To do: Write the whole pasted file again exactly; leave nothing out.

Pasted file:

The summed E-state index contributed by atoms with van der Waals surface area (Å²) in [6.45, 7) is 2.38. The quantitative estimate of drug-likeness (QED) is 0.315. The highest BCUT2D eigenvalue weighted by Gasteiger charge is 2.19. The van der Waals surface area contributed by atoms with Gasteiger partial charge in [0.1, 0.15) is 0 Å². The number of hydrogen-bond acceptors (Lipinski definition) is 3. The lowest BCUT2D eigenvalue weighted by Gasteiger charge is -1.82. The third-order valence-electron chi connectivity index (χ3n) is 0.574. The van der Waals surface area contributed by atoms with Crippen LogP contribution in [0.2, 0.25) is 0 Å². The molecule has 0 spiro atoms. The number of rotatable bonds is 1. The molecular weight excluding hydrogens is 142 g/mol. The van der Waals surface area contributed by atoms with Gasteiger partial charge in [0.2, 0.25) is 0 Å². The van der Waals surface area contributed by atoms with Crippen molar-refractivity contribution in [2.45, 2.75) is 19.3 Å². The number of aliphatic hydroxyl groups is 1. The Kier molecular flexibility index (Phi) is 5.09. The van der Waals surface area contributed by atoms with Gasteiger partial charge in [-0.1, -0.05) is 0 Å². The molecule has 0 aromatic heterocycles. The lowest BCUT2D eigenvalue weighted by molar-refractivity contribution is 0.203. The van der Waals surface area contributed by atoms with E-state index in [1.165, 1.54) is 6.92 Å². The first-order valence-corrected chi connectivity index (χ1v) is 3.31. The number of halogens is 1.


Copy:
The summed E-state index contributed by atoms with van der Waals surface area (Å²) in [6.45, 7) is 2.38. The quantitative estimate of drug-likeness (QED) is 0.315. The highest BCUT2D eigenvalue weighted by Gasteiger charge is 2.19. The van der Waals surface area contributed by atoms with Gasteiger partial charge in [0.1, 0.15) is 0 Å². The number of hydrogen-bond acceptors (Lipinski definition) is 3. The lowest BCUT2D eigenvalue weighted by Gasteiger charge is -1.82. The third-order valence-electron chi connectivity index (χ3n) is 0.574. The van der Waals surface area contributed by atoms with Crippen LogP contribution in [0.2, 0.25) is 0 Å². The molecule has 0 spiro atoms. The number of rotatable bonds is 1. The molecular weight excluding hydrogens is 142 g/mol. The van der Waals surface area contributed by atoms with Gasteiger partial charge in [0.2, 0.25) is 0 Å². The van der Waals surface area contributed by atoms with Crippen molar-refractivity contribution in [2.45, 2.75) is 19.3 Å². The number of aliphatic hydroxyl groups is 1. The Kier molecular flexibility index (Phi) is 5.09. The van der Waals surface area contributed by atoms with Gasteiger partial charge in [-0.1, -0.05) is 0 Å². The molecule has 0 aromatic heterocycles. The lowest BCUT2D eigenvalue weighted by molar-refractivity contribution is 0.203. The van der Waals surface area contributed by atoms with E-state index in [1.165, 1.54) is 6.92 Å². The first-order valence-corrected chi connectivity index (χ1v) is 3.31. The number of halogens is 1.